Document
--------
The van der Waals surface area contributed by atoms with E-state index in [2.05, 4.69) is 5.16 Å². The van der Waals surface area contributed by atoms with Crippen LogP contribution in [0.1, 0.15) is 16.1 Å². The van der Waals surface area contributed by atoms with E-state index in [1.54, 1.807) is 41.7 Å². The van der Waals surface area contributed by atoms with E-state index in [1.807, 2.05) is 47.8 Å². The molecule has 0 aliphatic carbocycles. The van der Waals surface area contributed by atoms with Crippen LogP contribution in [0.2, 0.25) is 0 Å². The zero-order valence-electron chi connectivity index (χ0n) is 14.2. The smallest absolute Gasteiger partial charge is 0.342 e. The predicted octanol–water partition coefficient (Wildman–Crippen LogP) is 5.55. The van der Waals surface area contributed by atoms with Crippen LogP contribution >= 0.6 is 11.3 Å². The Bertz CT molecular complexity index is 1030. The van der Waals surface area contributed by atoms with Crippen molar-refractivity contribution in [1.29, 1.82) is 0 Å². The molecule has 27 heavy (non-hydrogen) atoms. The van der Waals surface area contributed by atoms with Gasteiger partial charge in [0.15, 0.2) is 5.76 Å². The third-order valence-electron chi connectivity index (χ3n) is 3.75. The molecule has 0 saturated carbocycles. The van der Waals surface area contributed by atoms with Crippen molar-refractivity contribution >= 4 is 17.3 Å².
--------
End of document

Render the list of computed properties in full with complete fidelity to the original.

The van der Waals surface area contributed by atoms with E-state index in [2.05, 4.69) is 5.16 Å². The van der Waals surface area contributed by atoms with Crippen LogP contribution in [0.1, 0.15) is 16.1 Å². The van der Waals surface area contributed by atoms with E-state index in [1.54, 1.807) is 41.7 Å². The van der Waals surface area contributed by atoms with E-state index in [1.807, 2.05) is 47.8 Å². The molecule has 0 aliphatic carbocycles. The van der Waals surface area contributed by atoms with Crippen LogP contribution in [0.2, 0.25) is 0 Å². The zero-order valence-electron chi connectivity index (χ0n) is 14.2. The smallest absolute Gasteiger partial charge is 0.342 e. The predicted octanol–water partition coefficient (Wildman–Crippen LogP) is 5.55. The van der Waals surface area contributed by atoms with Crippen LogP contribution >= 0.6 is 11.3 Å². The Bertz CT molecular complexity index is 1030. The van der Waals surface area contributed by atoms with Crippen molar-refractivity contribution in [1.29, 1.82) is 0 Å². The molecule has 27 heavy (non-hydrogen) atoms. The van der Waals surface area contributed by atoms with Gasteiger partial charge in [0.15, 0.2) is 5.76 Å². The third-order valence-electron chi connectivity index (χ3n) is 3.75. The molecule has 0 saturated carbocycles. The van der Waals surface area contributed by atoms with Crippen molar-refractivity contribution >= 4 is 17.3 Å².